Why Britain has the nastiest new homes in Europe

Housebuilders are building the smallest, meanest properties they can get away with. That needs to be fixed – by regulation if necessary.

I wrote in last week's magazine aboutthe myth of tiny UK houses.Most people think that the average size of a UK home is smaller than the average size of any other European home. It isn't. The simple truth is that UK houses are on average roughly the same size as houses everywhere else in Europe around 95 square metres.

That doesn't mean that we don't have a problem. We do: our new houses are genuinely tiny. New houses built in the private sector average a mean 76 square metres. The question is, why?

Matthew Lynn puts it down to planning.I'm not so sure on that if you read this old blog post, you will see that there isn't nearly as much of a problem with planning as most people think London is awash with new developments and there are some 400,000 as yet unbuilt houses in the UK with full planning permission.

So, if that's not the problem, what is? One answer from the New Home Blog is thatthe UK has no minimum build standards for private homes. We have a long history of imposing size requirements or at least firm suggestions on housebuilders (you can read the full history inthis remarkably comprehensive reportwritten for the Greater London Authority a few years ago) but at the moment, outside the London guidelines at least, anything that bumps up your margins, and that you can disguise successfully in a show home, goes.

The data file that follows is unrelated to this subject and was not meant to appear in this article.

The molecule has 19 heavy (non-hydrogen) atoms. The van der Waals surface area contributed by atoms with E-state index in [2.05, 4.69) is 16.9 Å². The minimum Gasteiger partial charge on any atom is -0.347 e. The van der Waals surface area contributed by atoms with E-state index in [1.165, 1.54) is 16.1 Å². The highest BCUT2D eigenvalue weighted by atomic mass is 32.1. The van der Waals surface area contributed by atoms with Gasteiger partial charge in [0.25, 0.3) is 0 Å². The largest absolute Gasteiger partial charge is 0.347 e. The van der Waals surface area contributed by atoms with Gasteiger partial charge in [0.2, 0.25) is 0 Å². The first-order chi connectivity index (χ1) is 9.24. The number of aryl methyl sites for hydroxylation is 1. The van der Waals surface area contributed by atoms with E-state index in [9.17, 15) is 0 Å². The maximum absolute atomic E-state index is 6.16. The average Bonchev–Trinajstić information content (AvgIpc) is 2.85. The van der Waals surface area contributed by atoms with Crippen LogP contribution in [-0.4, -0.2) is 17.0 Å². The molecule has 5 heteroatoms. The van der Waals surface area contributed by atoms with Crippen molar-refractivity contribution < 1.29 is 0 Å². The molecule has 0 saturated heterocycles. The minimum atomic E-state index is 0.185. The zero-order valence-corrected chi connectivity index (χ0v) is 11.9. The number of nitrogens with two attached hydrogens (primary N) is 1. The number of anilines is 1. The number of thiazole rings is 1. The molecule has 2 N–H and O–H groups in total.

This isn't the case elsewhere many other European countries set minimum sizes with either regulation or via fiscal incentives. The same is true invarious municipalities in the US.

And it makes sense. Tiny houses aren't good for anyone except housebuilders. The Royal Institute of British Architects likes the idea,and so does the National Housing Federation.

Clearly the House Builders Federation (HBF) doesn't fancy it so much given the amount people can afford to pay for houses it is more likely to hit their margins than to hit end prices. But their stated reason for rejecting it that they only build what the market demands really doesn't stack up.

As the report I mentioned above notes "there seems to be a mis-match between homebuyers' preferences and what the market is providing. Homebuyers express a preference for houses rather than flats, more bedrooms and larger rooms for living and storage." Given all this I suspect that minimum living space standards might be worth more discussion than they get at the moment.

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